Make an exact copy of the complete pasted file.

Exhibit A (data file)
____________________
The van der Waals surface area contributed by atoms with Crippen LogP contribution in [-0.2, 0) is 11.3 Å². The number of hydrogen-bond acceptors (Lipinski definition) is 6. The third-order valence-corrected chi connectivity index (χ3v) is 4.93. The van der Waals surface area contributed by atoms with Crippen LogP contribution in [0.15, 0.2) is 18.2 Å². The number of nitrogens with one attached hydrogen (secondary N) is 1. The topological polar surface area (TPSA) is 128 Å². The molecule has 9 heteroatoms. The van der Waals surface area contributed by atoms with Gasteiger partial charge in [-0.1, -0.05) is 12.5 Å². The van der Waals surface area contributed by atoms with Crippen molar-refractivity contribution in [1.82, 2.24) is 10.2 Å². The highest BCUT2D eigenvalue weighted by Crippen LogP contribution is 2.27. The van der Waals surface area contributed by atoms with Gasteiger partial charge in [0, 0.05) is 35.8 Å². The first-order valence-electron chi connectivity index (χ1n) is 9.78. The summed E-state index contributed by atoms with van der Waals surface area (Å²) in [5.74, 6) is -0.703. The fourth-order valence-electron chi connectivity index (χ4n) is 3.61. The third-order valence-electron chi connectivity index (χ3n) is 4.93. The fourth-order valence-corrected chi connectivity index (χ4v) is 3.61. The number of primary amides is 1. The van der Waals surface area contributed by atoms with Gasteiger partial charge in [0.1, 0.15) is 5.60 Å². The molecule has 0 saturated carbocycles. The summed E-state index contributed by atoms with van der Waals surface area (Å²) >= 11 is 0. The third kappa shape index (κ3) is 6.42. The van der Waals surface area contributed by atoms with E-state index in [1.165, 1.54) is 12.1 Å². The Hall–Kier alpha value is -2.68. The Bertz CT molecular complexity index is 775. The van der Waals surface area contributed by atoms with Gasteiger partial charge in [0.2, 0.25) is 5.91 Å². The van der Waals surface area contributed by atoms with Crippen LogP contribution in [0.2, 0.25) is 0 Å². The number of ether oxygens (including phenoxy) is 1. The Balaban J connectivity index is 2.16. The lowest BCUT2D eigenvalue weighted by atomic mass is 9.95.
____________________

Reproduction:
The van der Waals surface area contributed by atoms with Crippen LogP contribution in [-0.2, 0) is 11.3 Å². The number of hydrogen-bond acceptors (Lipinski definition) is 6. The third-order valence-corrected chi connectivity index (χ3v) is 4.93. The van der Waals surface area contributed by atoms with Crippen LogP contribution in [0.15, 0.2) is 18.2 Å². The number of nitrogens with one attached hydrogen (secondary N) is 1. The topological polar surface area (TPSA) is 128 Å². The molecule has 9 heteroatoms. The van der Waals surface area contributed by atoms with Gasteiger partial charge in [-0.1, -0.05) is 12.5 Å². The van der Waals surface area contributed by atoms with Crippen molar-refractivity contribution in [1.82, 2.24) is 10.2 Å². The highest BCUT2D eigenvalue weighted by Crippen LogP contribution is 2.27. The van der Waals surface area contributed by atoms with Gasteiger partial charge in [0, 0.05) is 35.8 Å². The first-order valence-electron chi connectivity index (χ1n) is 9.78. The summed E-state index contributed by atoms with van der Waals surface area (Å²) in [5.74, 6) is -0.703. The fourth-order valence-electron chi connectivity index (χ4n) is 3.61. The third-order valence-electron chi connectivity index (χ3n) is 4.93. The fourth-order valence-corrected chi connectivity index (χ4v) is 3.61. The number of primary amides is 1. The van der Waals surface area contributed by atoms with Gasteiger partial charge in [0.1, 0.15) is 5.60 Å². The molecule has 0 saturated carbocycles. The summed E-state index contributed by atoms with van der Waals surface area (Å²) >= 11 is 0. The third kappa shape index (κ3) is 6.42. The van der Waals surface area contributed by atoms with E-state index in [1.165, 1.54) is 12.1 Å². The Hall–Kier alpha value is -2.68. The Bertz CT molecular complexity index is 775. The van der Waals surface area contributed by atoms with Gasteiger partial charge in [0.2, 0.25) is 5.91 Å². The van der Waals surface area contributed by atoms with Crippen LogP contribution in [0.2, 0.25) is 0 Å². The number of ether oxygens (including phenoxy) is 1. The Balaban J connectivity index is 2.16. The lowest BCUT2D eigenvalue weighted by atomic mass is 9.95.